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Responsive Product Page

Design Challenge

We have a large group of e-commerce sites that we work on at Pearson, and we are introducing new features and design updates on a regular basis. Launching a new site, redesigned from the ground up, isn’t an opportunity that comes up very often for us. When I learned that we were going to sign a contract with Microsoft to sell their Microsoft Press line of books, and sell that series of books through a new site, I was champing at the bit.

In 2012, the design team at Paravel worked with Microsoft to work out a responsive redesign of one of the busiest sites on the web. They wrote a few case studies(here, here, and here), which I passed along to the product folks at Pearson, along with examples of how the process matched our own responsive redesign work (and how it set standards that we needed to aspire to). I saw the chance to bring the design principles set forth in that redesign on the new Microsoft Press site as a great opportunity to push our work forward.

Solution

The 3-month timeline for the new site was a bit ambitious, considering the amount of changes they wanted from our existing codebase. I introduced two new things to our workflow that saved us time and made us more nimble.

First, we began using Sass, a CSS preprocessor. It had been on my roadmap for quite a while, and since we were building the site from the ground up, I saw this as a great opportunity to introduce it. It took a little time to ramp up, but when we got to crunch time later in the project, it paid off.

Second, we used Pattern Lab, the wonderful tool from Brad Frost and Dave Olsen, to work out our prototypes. I had shown Brad’s fantastic talk about Atomic Design to our UX and Development teams a few times in the past year, so the opportunity to put these principles into practice for this new project was quite exciting. Again, there was a bit of ramp-up time, but it really paid off in the end as change requests came in.

Getting Started

The initial design briefs that we received from Microsoft were JPGs embedded in a text file, with print-centric specifications (font size: 13 pt, for example). My first order of business was to study the existing Microsoft home page, compare it with the word docs, and create a color palette and universal text styles (as Oliver Richtenstein says, 95% of web design is typography). Once our colors and rhythm were established, I set about designing modules.

Color Palette and Headings
Color Palette and Text

Atomic Design

I wasn’t designing a collection of web pages, but rather a system. I chose to prototype what I knew would be the the most difficult or universal pages. That way, the hard decisions would be worked out early, and we could carry those decisions to the other sections of the site. Since it’s an e-commerce site, I started with the various combinations of product cover image/title/bibliographical info (each of these was an atom) that we would then use together throughout the site (these combinations were molecules). Once this was done, I grouped the molecules together in various organism configurations, which were then included in templates. This process took about three weeks, but by the end we had the common elements that made up 80% of our site. Now it was time to use them.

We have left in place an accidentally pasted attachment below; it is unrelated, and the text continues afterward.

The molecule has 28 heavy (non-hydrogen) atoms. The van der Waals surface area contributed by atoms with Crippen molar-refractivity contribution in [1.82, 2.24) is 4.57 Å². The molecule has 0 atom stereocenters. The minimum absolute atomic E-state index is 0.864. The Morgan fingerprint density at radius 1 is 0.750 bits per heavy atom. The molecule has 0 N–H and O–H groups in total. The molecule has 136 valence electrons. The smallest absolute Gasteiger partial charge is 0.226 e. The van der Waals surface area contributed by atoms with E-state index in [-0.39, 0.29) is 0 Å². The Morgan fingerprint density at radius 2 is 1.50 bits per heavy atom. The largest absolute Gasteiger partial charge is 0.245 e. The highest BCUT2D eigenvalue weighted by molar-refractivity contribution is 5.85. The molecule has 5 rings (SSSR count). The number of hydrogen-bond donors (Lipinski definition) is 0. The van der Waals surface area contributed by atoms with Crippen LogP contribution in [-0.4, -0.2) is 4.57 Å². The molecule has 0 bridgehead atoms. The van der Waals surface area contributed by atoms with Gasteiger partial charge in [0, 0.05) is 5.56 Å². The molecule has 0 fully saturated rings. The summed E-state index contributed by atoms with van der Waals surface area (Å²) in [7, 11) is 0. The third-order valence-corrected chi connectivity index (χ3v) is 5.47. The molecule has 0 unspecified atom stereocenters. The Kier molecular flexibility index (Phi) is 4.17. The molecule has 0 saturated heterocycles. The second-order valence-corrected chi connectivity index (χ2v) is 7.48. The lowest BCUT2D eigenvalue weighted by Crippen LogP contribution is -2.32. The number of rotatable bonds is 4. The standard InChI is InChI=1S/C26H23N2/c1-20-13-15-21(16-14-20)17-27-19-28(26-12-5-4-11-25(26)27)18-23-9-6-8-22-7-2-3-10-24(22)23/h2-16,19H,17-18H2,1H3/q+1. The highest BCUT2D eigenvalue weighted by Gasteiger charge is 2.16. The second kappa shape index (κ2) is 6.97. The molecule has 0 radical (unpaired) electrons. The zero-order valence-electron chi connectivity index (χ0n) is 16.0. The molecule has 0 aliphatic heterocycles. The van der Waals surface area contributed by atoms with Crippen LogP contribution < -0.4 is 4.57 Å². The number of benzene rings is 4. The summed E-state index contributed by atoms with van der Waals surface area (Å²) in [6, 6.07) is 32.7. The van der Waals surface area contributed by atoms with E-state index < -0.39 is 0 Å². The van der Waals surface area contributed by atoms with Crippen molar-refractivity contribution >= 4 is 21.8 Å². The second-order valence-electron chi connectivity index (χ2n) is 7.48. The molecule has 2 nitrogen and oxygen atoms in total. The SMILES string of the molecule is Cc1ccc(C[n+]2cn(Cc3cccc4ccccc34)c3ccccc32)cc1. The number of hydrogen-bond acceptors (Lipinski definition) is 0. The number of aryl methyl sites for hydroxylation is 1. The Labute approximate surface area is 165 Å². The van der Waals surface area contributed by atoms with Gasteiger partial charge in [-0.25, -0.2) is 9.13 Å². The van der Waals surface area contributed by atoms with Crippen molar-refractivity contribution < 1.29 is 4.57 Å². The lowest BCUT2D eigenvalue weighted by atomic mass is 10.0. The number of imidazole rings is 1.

The Other Things You Might Like organism
The Other Things You Might Like organism

Template for the product page
Template for the product page

Production

In our UX group, our responsibilities range from initial concepts and wireframes, to visual design, to coding the final HTML, CSS and Javascript for production. We work with a great back-end development team, and our breakdown of responsibilities is: Get us the data on the page, and we will wrangle the code from there. We try to have functional prototypes for them to work with though, so they aren’t working in the dark and have some idea of wht the end result will be. That allows them to make sure we have everything we need, and it helps them spot any problems ahead of time.

For this project, we were able to point them to the Pattern Lab, and they could view the code to get the necessary HTML structure. Again, the ramp-up time to figure out the best way to use Pattern Lab paid untold dividends down the stretch. All of the major issues were already worked out, and it was a matter of fitting it all together.

Roles/Skills Used

On this project, I held the roles of UX Manager, IXD, visual designer, and front-end coder (HTML, CSS, and JS).

Working with the product manager, I distilled conflicting requirements documentation with the existing Microsoft.com site into a set of modular componenets that could be used to build the new site. I directed the work of the other UX person on my team on the reworking of the member services area and cart, making sure it followed the specifications that I put together.

Our work was done a week ahead of schedule, the client was happy, and the revenue from the site is growing each month, ranking nearly as high as our top performers after only a few months.

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